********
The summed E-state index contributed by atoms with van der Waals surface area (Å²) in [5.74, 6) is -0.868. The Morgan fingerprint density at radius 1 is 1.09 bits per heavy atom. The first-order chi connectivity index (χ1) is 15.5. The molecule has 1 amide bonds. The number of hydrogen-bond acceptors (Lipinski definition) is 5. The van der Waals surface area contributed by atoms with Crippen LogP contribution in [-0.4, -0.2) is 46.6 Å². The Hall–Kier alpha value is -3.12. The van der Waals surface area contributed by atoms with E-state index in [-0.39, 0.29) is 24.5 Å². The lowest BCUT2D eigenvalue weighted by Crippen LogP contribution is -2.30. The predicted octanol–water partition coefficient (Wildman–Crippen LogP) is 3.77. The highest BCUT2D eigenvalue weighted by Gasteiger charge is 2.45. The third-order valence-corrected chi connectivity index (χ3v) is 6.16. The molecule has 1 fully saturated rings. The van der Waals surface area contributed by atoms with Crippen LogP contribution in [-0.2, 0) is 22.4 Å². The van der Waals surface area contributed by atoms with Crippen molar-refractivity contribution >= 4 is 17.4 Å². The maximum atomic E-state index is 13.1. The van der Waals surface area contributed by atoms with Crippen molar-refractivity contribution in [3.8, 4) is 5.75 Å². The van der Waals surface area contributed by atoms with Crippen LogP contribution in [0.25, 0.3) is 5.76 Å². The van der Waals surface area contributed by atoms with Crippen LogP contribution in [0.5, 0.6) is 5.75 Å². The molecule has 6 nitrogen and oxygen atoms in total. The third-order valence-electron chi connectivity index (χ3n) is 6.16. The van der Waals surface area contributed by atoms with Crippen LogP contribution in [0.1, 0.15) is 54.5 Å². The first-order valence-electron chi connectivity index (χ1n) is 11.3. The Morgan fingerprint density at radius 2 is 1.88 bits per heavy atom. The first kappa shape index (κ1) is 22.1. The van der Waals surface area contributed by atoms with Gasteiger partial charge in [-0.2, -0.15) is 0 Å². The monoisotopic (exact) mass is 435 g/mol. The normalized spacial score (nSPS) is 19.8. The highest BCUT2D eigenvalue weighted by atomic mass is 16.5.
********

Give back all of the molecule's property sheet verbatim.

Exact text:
The summed E-state index contributed by atoms with van der Waals surface area (Å²) in [5.74, 6) is -0.868. The Morgan fingerprint density at radius 1 is 1.09 bits per heavy atom. The first-order chi connectivity index (χ1) is 15.5. The molecule has 1 amide bonds. The number of hydrogen-bond acceptors (Lipinski definition) is 5. The van der Waals surface area contributed by atoms with Crippen LogP contribution in [-0.4, -0.2) is 46.6 Å². The Hall–Kier alpha value is -3.12. The van der Waals surface area contributed by atoms with E-state index in [-0.39, 0.29) is 24.5 Å². The lowest BCUT2D eigenvalue weighted by Crippen LogP contribution is -2.30. The predicted octanol–water partition coefficient (Wildman–Crippen LogP) is 3.77. The highest BCUT2D eigenvalue weighted by Gasteiger charge is 2.45. The third-order valence-corrected chi connectivity index (χ3v) is 6.16. The molecule has 1 fully saturated rings. The van der Waals surface area contributed by atoms with Crippen LogP contribution in [-0.2, 0) is 22.4 Å². The van der Waals surface area contributed by atoms with Crippen molar-refractivity contribution >= 4 is 17.4 Å². The maximum atomic E-state index is 13.1. The van der Waals surface area contributed by atoms with Crippen molar-refractivity contribution in [3.8, 4) is 5.75 Å². The van der Waals surface area contributed by atoms with Crippen LogP contribution in [0.25, 0.3) is 5.76 Å². The van der Waals surface area contributed by atoms with Crippen LogP contribution in [0.5, 0.6) is 5.75 Å². The molecule has 6 nitrogen and oxygen atoms in total. The third-order valence-electron chi connectivity index (χ3n) is 6.16. The van der Waals surface area contributed by atoms with Crippen LogP contribution in [0.1, 0.15) is 54.5 Å². The first-order valence-electron chi connectivity index (χ1n) is 11.3. The Morgan fingerprint density at radius 2 is 1.88 bits per heavy atom. The first kappa shape index (κ1) is 22.1. The van der Waals surface area contributed by atoms with Gasteiger partial charge in [-0.2, -0.15) is 0 Å². The monoisotopic (exact) mass is 435 g/mol. The normalized spacial score (nSPS) is 19.8. The highest BCUT2D eigenvalue weighted by atomic mass is 16.5.